Ezekiel the Tragedian

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Ezekiel the Tragedian, also known as Ezekiel the Dramatist[1] and Ezekiel the Poet, was a Jewish dramatist who wrote in Alexandria. Some scholars have placed his work in the 2nd century BCE, though the evidence of the date is not definitive.

His only known work, Exagōgē, survives only in fragments found in the writings of Eusebius, Clement of Alexandria, and Pseudo-Eustathius, nevertheless the extensive quotations by these writers make possible the assembly of 269 lines of text, mainly in paragraphs large enough to context.[2] The only more extensive remnant of the Greco-Jewish poets is that found in the Sibylline Oracles.[3]

Exagōgē is a five-act drama written in iambic trimeter, retelling of the biblical story of The Exodus from Egypt. Moses is the main character of the play, and parts of the biblical story have been altered to suit the narrative's needs. These changes probably point to Ezekiel's intention to stage the play, since certain scenes that are impossible to stage were converted into monologue. This drama is unique in blending the biblical story with the Hellenistic tragic drama, and was also a rarity in this point in the development of the tragic genre in its reliance on an allegedly historical event.[4]

The main modern edition is a parallel-text English-Greek edition by Howard Jacobson (classical scholar).[5][6]

References[edit]

  1. ^ Moses' Throne Vision in Ezekiel the Dramatist by Pieter van der Horst (1983)
  2. ^ Joel Stevens Allen The despoliation of Egypt in pre-rabbinic, rabbinic and patristic Traditions, Brill, 2008, page 59, "First, Ezekiel's Exagôgê, with its extant 269 lines of iambic trimeters, is the most extensive example of the Greek dramatic literature of the Hellenistic period. Second, it is the earliest Jewish play in history, and as such provides important information as how a Hellenized Jew would try to mould biblical material into Greek dramatic forms by means of techniques developed by Greek tragedians."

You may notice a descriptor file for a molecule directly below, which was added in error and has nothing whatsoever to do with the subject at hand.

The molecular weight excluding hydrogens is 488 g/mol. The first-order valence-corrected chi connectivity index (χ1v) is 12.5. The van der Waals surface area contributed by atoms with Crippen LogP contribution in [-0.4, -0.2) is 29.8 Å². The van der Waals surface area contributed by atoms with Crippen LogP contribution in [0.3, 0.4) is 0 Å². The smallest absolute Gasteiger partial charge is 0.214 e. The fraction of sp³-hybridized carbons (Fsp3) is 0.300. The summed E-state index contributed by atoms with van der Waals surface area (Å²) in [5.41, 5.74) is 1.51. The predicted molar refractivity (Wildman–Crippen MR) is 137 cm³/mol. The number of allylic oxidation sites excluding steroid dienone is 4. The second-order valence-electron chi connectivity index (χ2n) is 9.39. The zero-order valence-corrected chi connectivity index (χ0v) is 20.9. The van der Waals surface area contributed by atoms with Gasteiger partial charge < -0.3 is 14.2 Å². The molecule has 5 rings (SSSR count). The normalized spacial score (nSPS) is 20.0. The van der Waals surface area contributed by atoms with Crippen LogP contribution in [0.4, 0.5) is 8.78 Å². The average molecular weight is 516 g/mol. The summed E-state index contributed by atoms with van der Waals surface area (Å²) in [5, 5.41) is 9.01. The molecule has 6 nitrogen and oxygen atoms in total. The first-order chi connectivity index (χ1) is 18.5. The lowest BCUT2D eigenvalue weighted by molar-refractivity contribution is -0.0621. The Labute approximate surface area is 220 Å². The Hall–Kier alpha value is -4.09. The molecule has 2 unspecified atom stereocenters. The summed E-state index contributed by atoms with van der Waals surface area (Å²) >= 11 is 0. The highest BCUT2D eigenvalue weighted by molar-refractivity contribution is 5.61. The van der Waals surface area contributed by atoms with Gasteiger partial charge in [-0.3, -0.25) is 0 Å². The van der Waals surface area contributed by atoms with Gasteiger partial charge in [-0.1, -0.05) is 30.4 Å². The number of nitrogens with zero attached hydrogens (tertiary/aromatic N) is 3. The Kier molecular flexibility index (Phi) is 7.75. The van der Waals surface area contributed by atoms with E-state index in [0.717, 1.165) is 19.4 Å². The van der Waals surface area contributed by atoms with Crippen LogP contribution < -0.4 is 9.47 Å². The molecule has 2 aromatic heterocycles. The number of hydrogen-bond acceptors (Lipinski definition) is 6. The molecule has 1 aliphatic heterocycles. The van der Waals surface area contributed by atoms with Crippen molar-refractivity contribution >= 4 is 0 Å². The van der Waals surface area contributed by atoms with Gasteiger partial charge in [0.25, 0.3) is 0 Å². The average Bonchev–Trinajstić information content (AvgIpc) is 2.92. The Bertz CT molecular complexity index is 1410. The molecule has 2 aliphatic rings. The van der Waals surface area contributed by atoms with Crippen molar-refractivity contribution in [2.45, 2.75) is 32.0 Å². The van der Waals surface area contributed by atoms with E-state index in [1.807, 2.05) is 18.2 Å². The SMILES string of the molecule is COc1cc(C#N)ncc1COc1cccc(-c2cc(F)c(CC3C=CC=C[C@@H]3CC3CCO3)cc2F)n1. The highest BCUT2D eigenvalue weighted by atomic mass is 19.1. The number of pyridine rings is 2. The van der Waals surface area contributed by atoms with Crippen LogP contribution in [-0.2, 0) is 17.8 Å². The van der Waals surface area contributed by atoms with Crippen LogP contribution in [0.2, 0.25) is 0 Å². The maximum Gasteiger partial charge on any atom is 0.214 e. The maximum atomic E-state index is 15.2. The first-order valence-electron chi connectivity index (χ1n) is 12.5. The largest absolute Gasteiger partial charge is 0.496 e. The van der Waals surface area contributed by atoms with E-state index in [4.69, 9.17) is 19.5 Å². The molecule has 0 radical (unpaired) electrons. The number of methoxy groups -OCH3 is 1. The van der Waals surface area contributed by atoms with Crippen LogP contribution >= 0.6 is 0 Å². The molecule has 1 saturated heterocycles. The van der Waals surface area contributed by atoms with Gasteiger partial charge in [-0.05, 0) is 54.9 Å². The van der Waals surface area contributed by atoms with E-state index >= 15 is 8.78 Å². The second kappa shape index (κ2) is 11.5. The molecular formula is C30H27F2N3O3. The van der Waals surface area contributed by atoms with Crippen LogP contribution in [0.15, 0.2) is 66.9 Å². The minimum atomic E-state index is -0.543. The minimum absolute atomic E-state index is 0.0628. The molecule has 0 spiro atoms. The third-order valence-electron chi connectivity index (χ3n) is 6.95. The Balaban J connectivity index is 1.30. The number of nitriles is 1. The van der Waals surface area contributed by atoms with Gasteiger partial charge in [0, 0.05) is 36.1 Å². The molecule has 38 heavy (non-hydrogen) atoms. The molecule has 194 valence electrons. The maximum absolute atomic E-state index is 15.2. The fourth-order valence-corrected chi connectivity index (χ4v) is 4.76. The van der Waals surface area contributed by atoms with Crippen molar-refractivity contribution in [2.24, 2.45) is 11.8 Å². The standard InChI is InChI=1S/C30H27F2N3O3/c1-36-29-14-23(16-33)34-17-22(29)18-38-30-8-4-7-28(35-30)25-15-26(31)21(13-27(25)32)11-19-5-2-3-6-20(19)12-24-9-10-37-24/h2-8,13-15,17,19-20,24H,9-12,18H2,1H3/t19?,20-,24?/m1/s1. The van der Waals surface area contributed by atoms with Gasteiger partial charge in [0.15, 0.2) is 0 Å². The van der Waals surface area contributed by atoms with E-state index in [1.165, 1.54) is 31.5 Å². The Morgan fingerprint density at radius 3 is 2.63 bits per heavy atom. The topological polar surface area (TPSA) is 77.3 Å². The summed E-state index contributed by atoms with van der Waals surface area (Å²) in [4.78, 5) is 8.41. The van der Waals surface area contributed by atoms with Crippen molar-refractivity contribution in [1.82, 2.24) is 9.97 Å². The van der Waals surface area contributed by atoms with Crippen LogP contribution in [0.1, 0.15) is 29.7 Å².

3. ^ John J. Collins, Between Athens and Jerusalem: Jewish Identity in the Hellenistic Diaspora, Crossroad, 1983, page 224: "Ezekiel the Tragedian - Another early specimen of "mystical" Judaism is found in the drama on the Exodus by Ezekiel, which, at 269 lines, is the most extensive remnant of the Greco-Jewish poets apart from the Sibylline Oracles"
  4. ^ Mills, Watson E. and Roger Aubrey Bullard. Mercer Dictionary of the Bible. Mercer University Press. p. 283.
  5. ^ Jacobson, Howard 1940-
  6. ^ The Exagoge of Ezekiel, ed. Howard Jacobson, 2009: "Professor Jacobson accompanies the text of the play with a translation. In the commentary he examines the fragments line by line, comparing them with the biblical account and other accounts in related Jewish sources."

Bibliography[edit]

  • J. Allen, "Ezekiel the Tragedian on the Despoliation of Egypt," Journal for the Study of the Pseudepigrapha, 17,1 (2007), 3-19.
  • Kristine J. Ruffatto, "Raguel as Interpreter of Moses' Throne Vision: The Transcendent Identity of Raguel in the Exagoge of Ezekiel the Tragedian", Journal for the Study of the Pseudepigrapha, 17,2 (2008), 121-139.
  • Koskenniemi, Erkki, "Dramatic Miracles: Ezekiel the Tragedian", in: The Old Testament miracle-workers in early Judaism, Mohr Siebeck, 2005, pp. 64 – 86
  • Brant, Jo-Ann A., "Mimesis and Dramatic Art in Ezekiel the Tragedians’ Exagoge", in: Ancient fiction: the matrix of early Christian and Jewish narrative, Society of Biblical Literature, 2005, pp: 129 - 148
  • Jacobson, Howard, The Exagoge of Ezekiel, Cambridge University Press, 1983